You can check the status of your phone with its full scan feature, which checks for possible infections, malware or unwanted apps such as adware. And it automatically scans apps as soon as they are installed on your device notifying you immediately of any malicious or suspicious apps.

Yes, it’s a faff, but we think it’s worth it for the peace of mind you’ll get that all your personal information is safe and sound.

MPM Computer Consultancy provides IT Services, Support and Training to sole traders and small businesses in Ipswich. Bury St Edmunds and surrounding villages.

Source: BullGuard

How to Uninstall a Windows 10 Desktop Programme

Windows 10

 

You can uninstall programmes in Windows 10 from the Start menu or from settings. First up, the Start menu.

If you’ve uninstalled Store apps form the Starts screen in Windows 8.1, you’ll find this process familiar.

Once the Start menu is open, find the programme you want to get rid of in the All apps list, or the live tiles. The right click, select Uninstall from the context menu and follow any uninstall wizards that appear.

Windows 10 uninstall app

 

 

 

 

 

Simple – it works for traditional desktop programmes and Store apps.

Managing apps from settings in Windows 10

Before uninstalling you have to wait of the Windows 10 settings app to populate your programmes and app list.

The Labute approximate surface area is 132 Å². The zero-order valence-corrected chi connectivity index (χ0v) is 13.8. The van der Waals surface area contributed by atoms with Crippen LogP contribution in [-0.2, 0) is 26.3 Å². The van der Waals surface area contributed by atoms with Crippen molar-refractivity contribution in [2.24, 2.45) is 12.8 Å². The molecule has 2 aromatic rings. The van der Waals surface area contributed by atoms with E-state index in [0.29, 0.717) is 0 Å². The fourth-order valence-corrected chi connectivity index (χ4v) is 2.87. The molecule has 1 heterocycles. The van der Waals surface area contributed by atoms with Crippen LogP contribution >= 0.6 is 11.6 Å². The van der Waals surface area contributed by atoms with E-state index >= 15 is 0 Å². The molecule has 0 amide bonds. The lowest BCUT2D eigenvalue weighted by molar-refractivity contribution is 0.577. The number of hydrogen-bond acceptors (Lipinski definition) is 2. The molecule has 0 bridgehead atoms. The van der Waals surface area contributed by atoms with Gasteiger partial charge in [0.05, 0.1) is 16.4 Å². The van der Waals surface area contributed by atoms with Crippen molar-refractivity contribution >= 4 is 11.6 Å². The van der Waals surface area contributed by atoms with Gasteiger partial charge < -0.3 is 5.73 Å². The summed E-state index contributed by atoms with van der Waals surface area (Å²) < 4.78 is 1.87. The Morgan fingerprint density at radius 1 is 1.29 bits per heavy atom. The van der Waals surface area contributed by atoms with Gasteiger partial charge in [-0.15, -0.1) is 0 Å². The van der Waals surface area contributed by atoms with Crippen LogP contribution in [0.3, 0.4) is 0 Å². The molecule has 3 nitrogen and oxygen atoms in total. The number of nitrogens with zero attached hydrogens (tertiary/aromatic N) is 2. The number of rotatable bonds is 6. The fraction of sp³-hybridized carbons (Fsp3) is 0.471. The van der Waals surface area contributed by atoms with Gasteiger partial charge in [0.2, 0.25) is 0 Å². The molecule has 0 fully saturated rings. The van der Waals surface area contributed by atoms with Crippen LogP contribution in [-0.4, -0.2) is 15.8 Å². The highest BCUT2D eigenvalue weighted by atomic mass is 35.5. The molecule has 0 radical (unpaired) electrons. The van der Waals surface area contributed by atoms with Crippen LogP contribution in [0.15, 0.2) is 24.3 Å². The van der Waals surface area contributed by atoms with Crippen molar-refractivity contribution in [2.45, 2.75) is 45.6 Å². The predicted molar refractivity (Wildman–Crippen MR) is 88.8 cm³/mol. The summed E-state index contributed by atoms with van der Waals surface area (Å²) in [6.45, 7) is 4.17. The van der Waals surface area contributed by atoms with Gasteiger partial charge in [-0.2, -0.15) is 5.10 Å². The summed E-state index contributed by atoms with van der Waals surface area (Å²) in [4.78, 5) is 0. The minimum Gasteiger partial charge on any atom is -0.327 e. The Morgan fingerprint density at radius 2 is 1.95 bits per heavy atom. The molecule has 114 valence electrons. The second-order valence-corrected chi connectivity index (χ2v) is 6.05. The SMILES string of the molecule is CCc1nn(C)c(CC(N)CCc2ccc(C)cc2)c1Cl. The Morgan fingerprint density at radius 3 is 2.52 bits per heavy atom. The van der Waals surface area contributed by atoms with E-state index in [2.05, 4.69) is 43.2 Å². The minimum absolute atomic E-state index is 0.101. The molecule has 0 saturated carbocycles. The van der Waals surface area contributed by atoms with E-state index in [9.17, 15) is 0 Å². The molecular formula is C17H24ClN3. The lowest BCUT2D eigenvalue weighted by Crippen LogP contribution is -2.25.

To get started click on Start > Settings > System > Apps & Features.

apps and features

 

 

 

 

Once your list is ready it will be automatically sorted by app size. To change this to name, click the Sort by size drop down menu and select Sort by name. 

Now all you have to do is scroll down the list and find the programme or app you want to uninstall. Once you click on it you’ll get a pop-up warning that the programme and all its data will be wiped. Hit Uninstall again in the pop-up and the uninstall process will begin.

Alternatively, you can use the Control Panel for uninstalls, but that only works for traditional desktop programmes.

There you go – 2 simple uninstall methods.

MPM Computer Consultancy provides IT Services, Support and Training to sole traders and small businesses in Ipswich. Bury St Edmunds and surrounding villages.

Microsoft Muscles in on Google Users

The gloves are off.

A recent announcement from Microsoft and Dell stated that Dells’ newest Android-powered devices will be receiving Office apps pre-installed – Word, Excel, PowerPoint, OneNote, OneDrive and Skype.

It’s a clear sign of Microsoft pulling Android users away from Google’s services towards their own.